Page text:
The article claims that the POWER7 microprocessors used in the supercomputer have not been shipped. In fact, POWER7-based systems have been shipping since February 2010 (http://www.theregister.co.uk/2010/02/08/ibm_power7_systems_launch/). A mid-life update, the POWER7+, has been known since May 2011; and it is rumored that it will be announced later this year.
This inaccuracy might have just remained an inaccuracy had the article not also said that the cause for the cancellation of the supercomputer is unknown in a sensationalist manner: The first sentence of the second paragraph says, "Usually we’d spend the second paragraph telling you why, but in this case we just don’t know".
This could be construed as suggesting that Blue Waters was canceled because the POWER7 didn't work.
A better article about the cancellation of Blue Waters can be found at HPCwire: http://www.hpcwire.com/hpcwire/2011-08-08/ibm_bails_on_blue_waters_supercomputer.html
Personally, I think the cancellation is most likely because of economics. Supercomputers such as the Blue Waters are not cheap to design and manufacture; yet the supercomputer market is very much concerned about cost and cost/performance. When the Blue Waters project was started, IBM did not have the the hardware; and during the course of design and manufacture, found that the cost of doing so was more than expected.
IBM could have underbid as well. I don't known about the current practices, but in the 1980s, companies like Convex Computer were willing to give away a $1.2 million machine for $100,000 and take a huge loss just to keep a competitor out of a site.
The Japanese earthquake and the global financial crisis may have played a role too by messing with currency exchange rates and material prices. The system boards used in the supercomputer are not commodity-class boards in several respects and are made in Japan by Hitachi, I believe.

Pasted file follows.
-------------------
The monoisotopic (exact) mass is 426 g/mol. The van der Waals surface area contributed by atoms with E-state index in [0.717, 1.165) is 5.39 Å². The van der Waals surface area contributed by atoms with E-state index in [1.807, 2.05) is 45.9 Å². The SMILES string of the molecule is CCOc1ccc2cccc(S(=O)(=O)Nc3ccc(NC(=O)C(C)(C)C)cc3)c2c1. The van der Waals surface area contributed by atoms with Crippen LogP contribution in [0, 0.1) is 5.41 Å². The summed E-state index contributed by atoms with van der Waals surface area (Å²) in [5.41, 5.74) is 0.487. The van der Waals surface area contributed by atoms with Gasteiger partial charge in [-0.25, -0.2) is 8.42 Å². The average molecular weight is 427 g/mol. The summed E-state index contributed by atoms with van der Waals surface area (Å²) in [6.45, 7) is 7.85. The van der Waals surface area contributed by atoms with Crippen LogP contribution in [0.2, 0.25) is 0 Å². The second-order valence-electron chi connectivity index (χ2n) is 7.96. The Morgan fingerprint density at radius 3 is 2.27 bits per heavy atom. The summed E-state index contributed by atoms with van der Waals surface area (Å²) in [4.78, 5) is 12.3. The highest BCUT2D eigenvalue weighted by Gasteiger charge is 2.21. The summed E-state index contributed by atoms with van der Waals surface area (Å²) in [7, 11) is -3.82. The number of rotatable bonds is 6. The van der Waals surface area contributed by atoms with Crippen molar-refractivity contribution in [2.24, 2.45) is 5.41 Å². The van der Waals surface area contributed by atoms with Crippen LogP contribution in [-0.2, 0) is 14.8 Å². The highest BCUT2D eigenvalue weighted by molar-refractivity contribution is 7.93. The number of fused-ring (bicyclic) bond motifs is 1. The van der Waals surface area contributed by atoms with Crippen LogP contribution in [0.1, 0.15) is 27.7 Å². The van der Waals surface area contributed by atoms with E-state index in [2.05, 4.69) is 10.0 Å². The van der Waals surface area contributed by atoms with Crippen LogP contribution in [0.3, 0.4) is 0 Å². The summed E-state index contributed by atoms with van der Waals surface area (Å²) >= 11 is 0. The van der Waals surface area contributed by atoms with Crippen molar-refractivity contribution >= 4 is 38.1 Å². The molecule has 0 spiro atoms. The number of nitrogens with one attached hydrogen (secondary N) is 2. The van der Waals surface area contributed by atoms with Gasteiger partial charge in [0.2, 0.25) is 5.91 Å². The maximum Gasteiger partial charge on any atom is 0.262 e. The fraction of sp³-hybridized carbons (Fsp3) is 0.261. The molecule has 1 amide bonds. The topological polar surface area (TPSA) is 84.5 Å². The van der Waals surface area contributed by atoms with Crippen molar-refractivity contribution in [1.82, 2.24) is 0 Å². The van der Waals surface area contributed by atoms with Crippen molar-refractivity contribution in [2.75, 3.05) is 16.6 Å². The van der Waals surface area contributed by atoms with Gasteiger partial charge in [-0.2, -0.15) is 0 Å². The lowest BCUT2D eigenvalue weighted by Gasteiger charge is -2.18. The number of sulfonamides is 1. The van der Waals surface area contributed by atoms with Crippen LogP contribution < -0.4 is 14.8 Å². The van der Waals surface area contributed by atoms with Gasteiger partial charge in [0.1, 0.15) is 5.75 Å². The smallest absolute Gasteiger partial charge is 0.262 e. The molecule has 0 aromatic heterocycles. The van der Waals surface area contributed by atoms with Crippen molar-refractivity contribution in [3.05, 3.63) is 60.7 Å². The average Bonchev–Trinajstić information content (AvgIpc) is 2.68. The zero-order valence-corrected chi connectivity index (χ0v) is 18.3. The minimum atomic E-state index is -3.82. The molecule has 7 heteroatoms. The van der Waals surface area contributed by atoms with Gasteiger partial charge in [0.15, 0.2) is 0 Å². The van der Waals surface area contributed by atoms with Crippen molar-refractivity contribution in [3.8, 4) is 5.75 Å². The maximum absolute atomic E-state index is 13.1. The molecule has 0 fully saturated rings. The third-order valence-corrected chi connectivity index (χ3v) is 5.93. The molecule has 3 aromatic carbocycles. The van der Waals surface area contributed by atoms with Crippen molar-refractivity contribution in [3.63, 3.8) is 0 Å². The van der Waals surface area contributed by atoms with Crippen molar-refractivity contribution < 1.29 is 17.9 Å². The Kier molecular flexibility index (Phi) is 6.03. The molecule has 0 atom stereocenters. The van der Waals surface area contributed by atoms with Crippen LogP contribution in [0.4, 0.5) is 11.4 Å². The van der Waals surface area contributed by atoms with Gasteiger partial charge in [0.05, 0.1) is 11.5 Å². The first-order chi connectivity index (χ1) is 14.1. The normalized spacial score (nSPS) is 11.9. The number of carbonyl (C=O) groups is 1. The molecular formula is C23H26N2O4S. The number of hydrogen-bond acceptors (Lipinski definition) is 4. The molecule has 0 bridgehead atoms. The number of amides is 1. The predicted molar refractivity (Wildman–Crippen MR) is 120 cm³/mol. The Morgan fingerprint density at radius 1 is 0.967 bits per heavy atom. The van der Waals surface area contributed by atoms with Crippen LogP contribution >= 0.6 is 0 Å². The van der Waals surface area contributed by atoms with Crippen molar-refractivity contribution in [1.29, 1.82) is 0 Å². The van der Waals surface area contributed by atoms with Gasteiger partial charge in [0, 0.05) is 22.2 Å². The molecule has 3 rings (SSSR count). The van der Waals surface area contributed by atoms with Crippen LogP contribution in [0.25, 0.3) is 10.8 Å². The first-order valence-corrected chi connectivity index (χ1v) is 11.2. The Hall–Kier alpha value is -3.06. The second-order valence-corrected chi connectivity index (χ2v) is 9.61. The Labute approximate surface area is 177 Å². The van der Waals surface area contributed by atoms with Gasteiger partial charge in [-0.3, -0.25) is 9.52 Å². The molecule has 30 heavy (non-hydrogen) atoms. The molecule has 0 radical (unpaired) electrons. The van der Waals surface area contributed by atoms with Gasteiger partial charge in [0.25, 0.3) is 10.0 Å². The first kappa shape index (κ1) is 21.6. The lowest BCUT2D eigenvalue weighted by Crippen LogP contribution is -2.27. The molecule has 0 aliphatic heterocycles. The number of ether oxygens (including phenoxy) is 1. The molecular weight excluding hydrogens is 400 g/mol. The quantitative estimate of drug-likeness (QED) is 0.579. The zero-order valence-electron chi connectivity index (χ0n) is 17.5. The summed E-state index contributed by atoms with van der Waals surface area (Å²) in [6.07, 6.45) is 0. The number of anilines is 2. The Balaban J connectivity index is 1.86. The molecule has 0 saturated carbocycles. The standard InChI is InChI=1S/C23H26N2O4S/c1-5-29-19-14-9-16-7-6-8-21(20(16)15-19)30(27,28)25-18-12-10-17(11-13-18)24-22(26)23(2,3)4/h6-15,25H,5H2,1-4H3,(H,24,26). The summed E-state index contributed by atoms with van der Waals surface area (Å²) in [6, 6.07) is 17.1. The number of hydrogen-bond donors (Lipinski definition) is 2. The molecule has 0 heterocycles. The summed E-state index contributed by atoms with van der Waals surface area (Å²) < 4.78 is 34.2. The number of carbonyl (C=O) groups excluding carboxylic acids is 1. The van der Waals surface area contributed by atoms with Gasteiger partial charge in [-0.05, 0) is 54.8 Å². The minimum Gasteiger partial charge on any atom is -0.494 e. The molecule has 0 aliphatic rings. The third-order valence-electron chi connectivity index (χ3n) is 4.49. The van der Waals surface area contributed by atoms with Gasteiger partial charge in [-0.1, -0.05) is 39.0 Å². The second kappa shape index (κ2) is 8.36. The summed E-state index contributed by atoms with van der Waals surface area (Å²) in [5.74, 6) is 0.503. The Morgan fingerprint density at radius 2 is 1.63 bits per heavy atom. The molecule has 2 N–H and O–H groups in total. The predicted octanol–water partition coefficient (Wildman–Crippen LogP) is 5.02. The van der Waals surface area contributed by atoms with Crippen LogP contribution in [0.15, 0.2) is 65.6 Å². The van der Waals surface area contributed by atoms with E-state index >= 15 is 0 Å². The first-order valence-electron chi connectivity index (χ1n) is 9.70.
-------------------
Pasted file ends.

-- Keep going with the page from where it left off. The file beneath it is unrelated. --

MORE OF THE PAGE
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@sky1597vw, you icebergs are showing.
But will it run Crysis?
Come on guys, lets discuss the real reason... While running a test simulation which attempted to solve our financial crisis and balance our budget and debt, the super computer came out with the solution of killing all humans. Then they tried to run a simulation to figure out how to make a better more efficient government and once again, the machine came out with killing all humans as a solution... So from my imagination, you get the real (B.S.) reason!
how are IBM getting out of breach of contract?
Should they just work out the kinks and a learn how to do it right once? after they can give an accurate price if they can ever sell another one.
china can build it cheaper
Safe bet the NSA could provide the needed chips to complete the project. The only problem is that the CIA already told them that EOW (end of world) is less than 2 years from now. Existing computer power processing time is being utilized by U of I s football coaches to hedge bets against the SEC. (ie,,short term goals.)
George Lucas wanted to use it to make the next 3D Star Wars (sans human actors)and IBM couldn't stand for that.